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Old June 17th, 2006, 11:58 PM   #1161
dchengg
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my dad always said, when earthquake comes, good bye richmond! and we have a chance of getting an earthquake!
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Old June 22nd, 2006, 02:25 PM   #1162
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Question

I was just wondering, did they explore the option of placing the Evergreen line underground before deciding to go for Light Rail instead? If so, I guess the costs would not have justified the line being built eh?
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Old June 22nd, 2006, 08:00 PM   #1163
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^ no. but about 2 km of the line will be underground because of steep grades.
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Old June 22nd, 2006, 08:05 PM   #1164
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I see, which part of the line is that at? Why did they choose Light Rail over underground SkyTrain. Sorry, not really clear about it. Seems to be such a waste to have that extra platform at Lougheed to me.
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Old June 22nd, 2006, 08:23 PM   #1165
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WAGES FOR TUNNEL BORING WORKERS

Quote:
Originally Posted by mr.x
A little beauty and a great big boring beast

Raina Delisle, The Province
Published: Sunday, June 11, 2006

Four-year-old Leilani Henry was bestowed a "boring" honour yesterday, but she was excited.

The 440-tonne tunnel-boring machine that will dig a pair of 2.5-kilometre tunnels under downtown Vancouver for the Canada Line rapid transit system was named after the little girl.

...

A bottle of champagne was thrown against the machine, "Sweet Leilani," by Canada Line president and CEO Jane Bird, InTransitBC president and CEO Jean-Marc Arbaud and Jim Burke of SNC-Lavalin.
...
© The Vancouver Province 2006

The machine is undoubtedly impressive, but a recent article in Business in Vancouver by Jim Sinclair sheds a bit of light on how InTranistBC is operating this equipment.

From this week's edition of BIV - 2 sides

Head to Head : Should Canada make greater use of immigrant guest workers to meet rising labour demand and increased labour shortages?

No Jim Sinclair

Exploitation of guest workers erodes wage levels and standards


“If you don’t like your job, you’re always free to quit and find another.”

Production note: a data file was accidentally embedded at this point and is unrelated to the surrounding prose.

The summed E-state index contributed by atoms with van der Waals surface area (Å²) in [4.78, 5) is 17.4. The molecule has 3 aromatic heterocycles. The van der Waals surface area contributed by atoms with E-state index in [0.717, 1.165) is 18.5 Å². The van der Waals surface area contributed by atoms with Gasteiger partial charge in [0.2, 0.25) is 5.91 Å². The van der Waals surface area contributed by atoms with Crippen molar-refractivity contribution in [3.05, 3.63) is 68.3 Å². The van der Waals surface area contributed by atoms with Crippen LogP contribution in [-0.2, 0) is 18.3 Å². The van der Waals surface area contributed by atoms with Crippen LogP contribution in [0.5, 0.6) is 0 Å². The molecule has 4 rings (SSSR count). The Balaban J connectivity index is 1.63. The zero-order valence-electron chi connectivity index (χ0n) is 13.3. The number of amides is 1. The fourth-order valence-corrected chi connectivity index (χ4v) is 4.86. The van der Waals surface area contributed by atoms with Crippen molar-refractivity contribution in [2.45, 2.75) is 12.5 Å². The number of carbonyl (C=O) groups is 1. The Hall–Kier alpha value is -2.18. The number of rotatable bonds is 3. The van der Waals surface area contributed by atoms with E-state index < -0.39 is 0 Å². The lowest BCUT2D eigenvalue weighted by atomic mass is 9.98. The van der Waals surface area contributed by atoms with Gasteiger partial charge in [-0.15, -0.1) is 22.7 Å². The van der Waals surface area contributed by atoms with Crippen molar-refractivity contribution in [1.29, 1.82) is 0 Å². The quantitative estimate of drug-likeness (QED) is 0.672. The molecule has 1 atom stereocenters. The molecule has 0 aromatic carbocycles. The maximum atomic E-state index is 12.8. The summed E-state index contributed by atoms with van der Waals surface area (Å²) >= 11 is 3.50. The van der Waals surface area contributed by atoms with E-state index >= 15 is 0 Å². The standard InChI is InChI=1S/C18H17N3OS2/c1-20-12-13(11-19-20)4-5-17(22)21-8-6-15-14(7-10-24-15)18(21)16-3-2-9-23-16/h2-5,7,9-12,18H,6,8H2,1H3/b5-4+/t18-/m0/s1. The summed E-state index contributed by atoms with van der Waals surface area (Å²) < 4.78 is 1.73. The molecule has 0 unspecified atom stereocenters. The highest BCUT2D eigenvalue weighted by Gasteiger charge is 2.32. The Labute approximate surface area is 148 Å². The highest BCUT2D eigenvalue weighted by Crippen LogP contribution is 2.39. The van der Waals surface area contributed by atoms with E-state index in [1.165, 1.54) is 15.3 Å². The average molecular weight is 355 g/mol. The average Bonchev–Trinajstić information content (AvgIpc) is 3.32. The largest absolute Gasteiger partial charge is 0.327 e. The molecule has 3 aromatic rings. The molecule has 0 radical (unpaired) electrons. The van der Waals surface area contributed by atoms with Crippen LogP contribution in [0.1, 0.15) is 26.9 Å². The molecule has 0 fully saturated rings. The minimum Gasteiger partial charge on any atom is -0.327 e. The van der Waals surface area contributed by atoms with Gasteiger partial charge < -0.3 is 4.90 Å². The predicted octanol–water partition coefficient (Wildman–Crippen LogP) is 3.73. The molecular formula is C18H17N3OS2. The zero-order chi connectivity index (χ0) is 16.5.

That’s the classic employer response to discontented workers, particularly in times of high unemployment and especially when they’re talking union.
But more and more B.C. employers are finding too many workers ready to take that advice as the economy heats up.
A Canadian worker confronted with low wages, poor working conditions or an abusive employer can and will exercise his or her God-given right to quit.
Rather than raise wages or improve working conditions, more employers are looking overseas for help – or seeking government intervention to push down labour standards rather than responding to labour market shortages with improved wages.
The result is dramatic growth of guest worker programs in agriculture and construction that see indentured workers imported from Mexico, Costa Rica and other countries on term contracts.
If they don’t like their jobs, too bad. They can quit, but if they do, they’re put right back on the plane to unemployment at home.
That reality was underlined in a recent Business in Vancouver story by reporter Peter Mitham (Growers look further afield for harvest help; issue 866; May 30 – June 5).
Hiring guest workers imposes housing and other costs on employers that add between $3 and $3.50 an hour to base wage costs of $8.50. But Mitham learned that “employers consider the cost worthwhile compared with having to replace local workers who frequently disappear after just a few days’ or weeks’ worth of work.”
It’s a modern form of slavery that deserves to be stamped out. Foreign workers employed under this program live in legal limbo, outside normal employment standards and vulnerable to exploitation and abuse.
The program not only puts downward pressure on the wages and working conditions of workers outside the affected industries, it opens the door to unfair competition by employers who try to squeeze their captive workforce past all normal limits.
In one instance last year, a group of guest farm workers found conditions so intolerable they went on strike and demanded to be sent home.

Early this month, InTransit BC confirmed that 50 workers from Central and South America were working on the RAV line, claiming these construction labourers are uniquely skilled in the operation of “sophisticated” tunnel boring machines.